Top Natural Sources of Peptides

AminoAcidProducts | July 18, 2020 | Amino Acids

Peptides are a group or chain of amino acids that make up a protein. They constitute various names depending on the amino acid numbers such as tetrapeptides, dipeptides, tripeptides etc. Biological science defines peptides as a protein made up of more than 50 amino acids. Proteins are more complex than peptides. These group of amino acids can be found in the top natural sources of peptides – animal and plant-based.

What are the Top Natural Sources of Peptides?

Since peptides constitute collagen, foods that rich in collagen are also rich in peptides.


Chlorella is single-celled algae that comprise over 30 various species. It can bound naturally at sea or cultivated in man-made ponds. Because of its high protein and nutrients, it became an interesting point of the study. Due to its hard cell, humans can’t easily digest chlorella and must take it from the supplement form such as powder, capsule, and tablets. Chlorella is very nutritious and it contains these nutrients such as Iron, protein, omega-3s, and vitamin C.

Chia seeds

Chia seeds come from the plant Salvia hispanica that belongs to the mint family. The seeds a great source of amino acid, dietary fiber (about 10 grams or 2 tbsp), calcium, iron, zinc and magnesium.

Pumpkin seeds

Pumpkin seeds comprise nutrients such as zinc that helps slow down collagen degradation. It is a good source of isoleucine, an amino acid known to increase energy and hemoglobin.


Naturally rich in healthy fats, avocados contain antioxidants and vitamin E that support skin health and help prevent cancer.


Fish such as salmon and tuna are rich in omega-3 fatty acids. They support the fatty membrane that surrounds the skin cells.


Eggs contain collagen in its membranes and yolk, it also contains trace minerals such as sulphur that benefits liver health.

Peptides And Collagen Boosting Foods

What are The Top Peptide and Collagen Boosting Foods?

Peptide and collagen boosting foods prevent the degradation of collagen.

  • Bone broth: This is derived from fish, beef, and chicken bones that you can use as a flavor for dishes. The best broth is organically made from natural sources that are free from contaminants, antibiotics, and pesticides.
  • Collagen supplements: You may not take collagen supplements if you’re already eating foods rich in collagen however it’s totally okay to take supplements. Collagen peptide or hydrolyzed collagen has no flavor and could be added in soups, smoothies, and dishes.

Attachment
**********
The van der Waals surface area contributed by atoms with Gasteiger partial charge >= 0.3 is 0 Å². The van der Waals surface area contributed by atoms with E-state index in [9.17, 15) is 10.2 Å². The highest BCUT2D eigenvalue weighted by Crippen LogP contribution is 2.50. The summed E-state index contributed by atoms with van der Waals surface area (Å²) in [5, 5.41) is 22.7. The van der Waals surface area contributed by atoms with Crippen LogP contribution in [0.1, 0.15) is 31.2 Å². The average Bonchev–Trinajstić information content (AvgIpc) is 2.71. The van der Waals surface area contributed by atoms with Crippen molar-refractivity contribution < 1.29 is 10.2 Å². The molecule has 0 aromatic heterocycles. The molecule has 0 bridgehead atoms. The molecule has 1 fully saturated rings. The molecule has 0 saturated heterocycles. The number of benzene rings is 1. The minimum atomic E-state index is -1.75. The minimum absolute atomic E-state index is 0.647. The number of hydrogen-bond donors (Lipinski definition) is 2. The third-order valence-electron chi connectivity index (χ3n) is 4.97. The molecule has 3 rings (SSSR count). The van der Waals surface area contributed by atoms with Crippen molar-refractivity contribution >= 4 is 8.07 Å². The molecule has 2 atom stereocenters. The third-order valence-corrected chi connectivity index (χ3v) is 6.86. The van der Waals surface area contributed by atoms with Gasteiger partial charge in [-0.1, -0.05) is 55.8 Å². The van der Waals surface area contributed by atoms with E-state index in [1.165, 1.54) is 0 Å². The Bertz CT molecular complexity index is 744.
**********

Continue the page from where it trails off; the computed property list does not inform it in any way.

• Lean turkey: Turkey is rich in choline – an important precursor or ingredient for making collagen.
  • Tomatoes: Naturally high in the antioxidant lycopene, tomatoes can protect collagen from damage caused by the environment and pollutants. You lose collagen as you age, or get exposed to ultraviolet radiation and pollutants.

Types of Peptides

These types of peptides can help you find the specific source of peptides.

  • Milk peptides: These are formed after the digestion of casein – a milk protein and milk fermentation.
  • Non-ribosomal peptides: Comprises peptides with enzymes that are unique. An example is a glutathione which is highly complex in structure.
  • Peptones: Peptones came from the proteolysis of meat and milk or formed from salts, fats, vitamins and metals. They are useful for growing bacteria and fungi.
  • Peptide fragments: Protein fragments that are used to know the protein source or identify its number.
  • Ribosomal peptides: They are made from the production or translation of mRNA and from the microcins or small bacteria.
  • Dipeptides: Forms from the two amino acids that are linked by one bond of the peptide. Examples are anserine, aspartame, and carnosine.
  • Oligopeptides: Forms from the two or less than twenty amino acids that are joined by peptide bonds. Examples are amanitin, endomorphin-1, netropsin and tetrapeptide, and tailfin.
  • Tripeptides: Forms from the three amino acids joined by two bonds of a peptide. Examples are glutathione and ophthalmic acid.

What are the benefits of peptides?

Without peptides, our body won’t be able to make enzymes to degrade foreign objects, control sexual development, growth, and antibiotics for the immune system. Peptides bring other benefits such as:

  • An ingredient to make proteins
  • Used in diagnostics to reveal toxins and viruses
  • Useful in pharmaceutical research and development
  • Provides an essential body function –
  • Skin health
  • Boost collagen production
  • It may increase human growth hormone, reduce body fat, improve recovery after work out and increase lean muscle
  • Can be used in body imaging to help identify the early stages of cancer
  • As hormones (e.g. vasopressin, somatostatin and insulin)
  • Peptides can act as anti-oxidant such as the carnosine.
  • Functions as secondary metabolites such as ergotamine, caffeine, and nicotine.
  • As growth factors – Ascorbic acid.
  • Carries antimicrobial compound

Are there any side effects of peptides?

Athletes who use peptides may encounter problems from overuse of peptide steroids. Currently, there’s no comprehensive study about the peptides’ safety and long-term effects. A from the Australasian College of Sport and Exercise, Dr. David Bolzonello told that over stimulating the growth of cell could cause cancer.

The Bottomline

Peptides make collagen that is found in abundance in our bodies. Take foods that are rich in collagen or foods that boost collagen. If you’re a vegetarian, you may take foods that are plant-based and without those collagens derived from bone broth. Make sure to verify products that claim fast muscle growth or skin rejuvenation as there might no absolutely study that back the claims.

chia seeds good source of peptides

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